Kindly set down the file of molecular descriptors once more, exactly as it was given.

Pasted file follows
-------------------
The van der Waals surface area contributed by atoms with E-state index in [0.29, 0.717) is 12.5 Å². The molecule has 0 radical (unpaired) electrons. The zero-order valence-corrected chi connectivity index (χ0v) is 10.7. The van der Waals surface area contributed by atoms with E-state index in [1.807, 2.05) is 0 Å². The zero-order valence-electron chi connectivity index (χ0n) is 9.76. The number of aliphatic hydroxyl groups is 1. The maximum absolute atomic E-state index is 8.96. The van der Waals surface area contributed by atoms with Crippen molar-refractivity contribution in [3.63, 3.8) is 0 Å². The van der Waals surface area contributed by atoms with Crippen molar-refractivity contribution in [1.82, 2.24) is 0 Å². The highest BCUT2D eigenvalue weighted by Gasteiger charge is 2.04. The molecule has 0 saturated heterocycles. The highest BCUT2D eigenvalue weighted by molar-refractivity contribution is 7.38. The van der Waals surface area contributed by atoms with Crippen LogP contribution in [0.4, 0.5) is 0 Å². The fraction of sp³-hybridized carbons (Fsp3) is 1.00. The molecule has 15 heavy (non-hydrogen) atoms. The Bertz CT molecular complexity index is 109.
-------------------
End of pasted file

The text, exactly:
The van der Waals surface area contributed by atoms with E-state index in [0.29, 0.717) is 12.5 Å². The molecule has 0 radical (unpaired) electrons. The zero-order valence-corrected chi connectivity index (χ0v) is 10.7. The van der Waals surface area contributed by atoms with E-state index in [1.807, 2.05) is 0 Å². The zero-order valence-electron chi connectivity index (χ0n) is 9.76. The number of aliphatic hydroxyl groups is 1. The maximum absolute atomic E-state index is 8.96. The van der Waals surface area contributed by atoms with Crippen molar-refractivity contribution in [3.63, 3.8) is 0 Å². The van der Waals surface area contributed by atoms with Crippen molar-refractivity contribution in [1.82, 2.24) is 0 Å². The highest BCUT2D eigenvalue weighted by Gasteiger charge is 2.04. The molecule has 0 saturated heterocycles. The highest BCUT2D eigenvalue weighted by molar-refractivity contribution is 7.38. The van der Waals surface area contributed by atoms with Crippen LogP contribution in [0.4, 0.5) is 0 Å². The fraction of sp³-hybridized carbons (Fsp3) is 1.00. The molecule has 15 heavy (non-hydrogen) atoms. The Bertz CT molecular complexity index is 109.